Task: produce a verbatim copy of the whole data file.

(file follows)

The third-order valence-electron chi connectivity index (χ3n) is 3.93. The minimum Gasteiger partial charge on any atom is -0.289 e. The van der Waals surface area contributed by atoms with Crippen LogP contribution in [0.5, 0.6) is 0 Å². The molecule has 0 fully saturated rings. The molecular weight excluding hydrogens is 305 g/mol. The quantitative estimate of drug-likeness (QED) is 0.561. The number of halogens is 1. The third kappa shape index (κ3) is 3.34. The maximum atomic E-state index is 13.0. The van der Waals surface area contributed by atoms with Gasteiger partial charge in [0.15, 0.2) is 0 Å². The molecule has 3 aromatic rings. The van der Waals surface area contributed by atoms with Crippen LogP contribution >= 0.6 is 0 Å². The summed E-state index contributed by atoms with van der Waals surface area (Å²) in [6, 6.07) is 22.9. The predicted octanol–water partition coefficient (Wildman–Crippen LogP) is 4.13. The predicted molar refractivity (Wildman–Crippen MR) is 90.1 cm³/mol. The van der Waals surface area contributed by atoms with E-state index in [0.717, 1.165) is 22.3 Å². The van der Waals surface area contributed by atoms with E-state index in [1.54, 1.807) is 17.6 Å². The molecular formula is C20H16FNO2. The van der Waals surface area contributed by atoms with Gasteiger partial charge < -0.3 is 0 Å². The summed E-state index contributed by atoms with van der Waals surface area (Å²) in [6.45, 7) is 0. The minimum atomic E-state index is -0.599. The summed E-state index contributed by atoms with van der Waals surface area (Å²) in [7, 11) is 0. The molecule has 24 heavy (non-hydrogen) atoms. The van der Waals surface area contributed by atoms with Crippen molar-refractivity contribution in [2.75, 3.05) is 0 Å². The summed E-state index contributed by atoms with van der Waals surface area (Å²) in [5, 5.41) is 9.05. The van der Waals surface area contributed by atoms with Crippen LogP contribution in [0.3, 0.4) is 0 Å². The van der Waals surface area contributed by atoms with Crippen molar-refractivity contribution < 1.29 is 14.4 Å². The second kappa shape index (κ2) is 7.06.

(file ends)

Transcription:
The third-order valence-electron chi connectivity index (χ3n) is 3.93. The minimum Gasteiger partial charge on any atom is -0.289 e. The van der Waals surface area contributed by atoms with Crippen LogP contribution in [0.5, 0.6) is 0 Å². The molecule has 0 fully saturated rings. The molecular weight excluding hydrogens is 305 g/mol. The quantitative estimate of drug-likeness (QED) is 0.561. The number of halogens is 1. The third kappa shape index (κ3) is 3.34. The maximum atomic E-state index is 13.0. The van der Waals surface area contributed by atoms with Gasteiger partial charge in [0.15, 0.2) is 0 Å². The molecule has 3 aromatic rings. The van der Waals surface area contributed by atoms with Crippen LogP contribution >= 0.6 is 0 Å². The summed E-state index contributed by atoms with van der Waals surface area (Å²) in [6, 6.07) is 22.9. The predicted octanol–water partition coefficient (Wildman–Crippen LogP) is 4.13. The predicted molar refractivity (Wildman–Crippen MR) is 90.1 cm³/mol. The van der Waals surface area contributed by atoms with E-state index in [0.717, 1.165) is 22.3 Å². The van der Waals surface area contributed by atoms with E-state index in [1.54, 1.807) is 17.6 Å². The molecular formula is C20H16FNO2. The van der Waals surface area contributed by atoms with Gasteiger partial charge < -0.3 is 0 Å². The summed E-state index contributed by atoms with van der Waals surface area (Å²) in [6.45, 7) is 0. The minimum atomic E-state index is -0.599. The summed E-state index contributed by atoms with van der Waals surface area (Å²) in [7, 11) is 0. The molecule has 24 heavy (non-hydrogen) atoms. The van der Waals surface area contributed by atoms with Crippen molar-refractivity contribution in [2.75, 3.05) is 0 Å². The summed E-state index contributed by atoms with van der Waals surface area (Å²) in [5, 5.41) is 9.05. The van der Waals surface area contributed by atoms with Crippen LogP contribution in [0.3, 0.4) is 0 Å². The van der Waals surface area contributed by atoms with Crippen molar-refractivity contribution < 1.29 is 14.4 Å². The second kappa shape index (κ2) is 7.06.